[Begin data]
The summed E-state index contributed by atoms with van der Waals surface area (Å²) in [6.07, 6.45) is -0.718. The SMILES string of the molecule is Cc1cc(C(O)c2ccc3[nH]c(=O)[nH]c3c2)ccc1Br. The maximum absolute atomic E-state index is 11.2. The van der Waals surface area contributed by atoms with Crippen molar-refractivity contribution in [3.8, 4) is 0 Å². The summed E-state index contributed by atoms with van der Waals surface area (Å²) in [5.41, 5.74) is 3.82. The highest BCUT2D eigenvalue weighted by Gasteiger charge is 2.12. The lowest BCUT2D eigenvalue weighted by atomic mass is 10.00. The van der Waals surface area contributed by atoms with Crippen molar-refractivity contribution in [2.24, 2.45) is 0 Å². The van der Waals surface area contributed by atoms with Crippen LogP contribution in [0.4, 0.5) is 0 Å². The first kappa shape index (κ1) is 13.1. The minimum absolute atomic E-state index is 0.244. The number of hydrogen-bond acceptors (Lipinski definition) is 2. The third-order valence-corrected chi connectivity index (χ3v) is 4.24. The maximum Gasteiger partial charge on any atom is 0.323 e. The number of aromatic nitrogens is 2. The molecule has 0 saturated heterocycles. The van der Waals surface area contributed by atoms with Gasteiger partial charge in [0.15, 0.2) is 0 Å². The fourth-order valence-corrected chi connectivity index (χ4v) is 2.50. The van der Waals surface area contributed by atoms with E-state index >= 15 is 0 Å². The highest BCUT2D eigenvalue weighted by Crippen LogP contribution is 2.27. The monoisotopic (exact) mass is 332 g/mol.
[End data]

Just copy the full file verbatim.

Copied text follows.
The summed E-state index contributed by atoms with van der Waals surface area (Å²) in [6.07, 6.45) is -0.718. The SMILES string of the molecule is Cc1cc(C(O)c2ccc3[nH]c(=O)[nH]c3c2)ccc1Br. The maximum absolute atomic E-state index is 11.2. The van der Waals surface area contributed by atoms with Crippen molar-refractivity contribution in [3.8, 4) is 0 Å². The summed E-state index contributed by atoms with van der Waals surface area (Å²) in [5.41, 5.74) is 3.82. The highest BCUT2D eigenvalue weighted by Gasteiger charge is 2.12. The lowest BCUT2D eigenvalue weighted by atomic mass is 10.00. The van der Waals surface area contributed by atoms with Crippen molar-refractivity contribution in [2.24, 2.45) is 0 Å². The van der Waals surface area contributed by atoms with Crippen LogP contribution in [0.4, 0.5) is 0 Å². The first kappa shape index (κ1) is 13.1. The minimum absolute atomic E-state index is 0.244. The number of hydrogen-bond acceptors (Lipinski definition) is 2. The third-order valence-corrected chi connectivity index (χ3v) is 4.24. The maximum Gasteiger partial charge on any atom is 0.323 e. The number of aromatic nitrogens is 2. The molecule has 0 saturated heterocycles. The van der Waals surface area contributed by atoms with Gasteiger partial charge in [0.15, 0.2) is 0 Å². The fourth-order valence-corrected chi connectivity index (χ4v) is 2.50. The van der Waals surface area contributed by atoms with E-state index >= 15 is 0 Å². The highest BCUT2D eigenvalue weighted by Crippen LogP contribution is 2.27. The monoisotopic (exact) mass is 332 g/mol.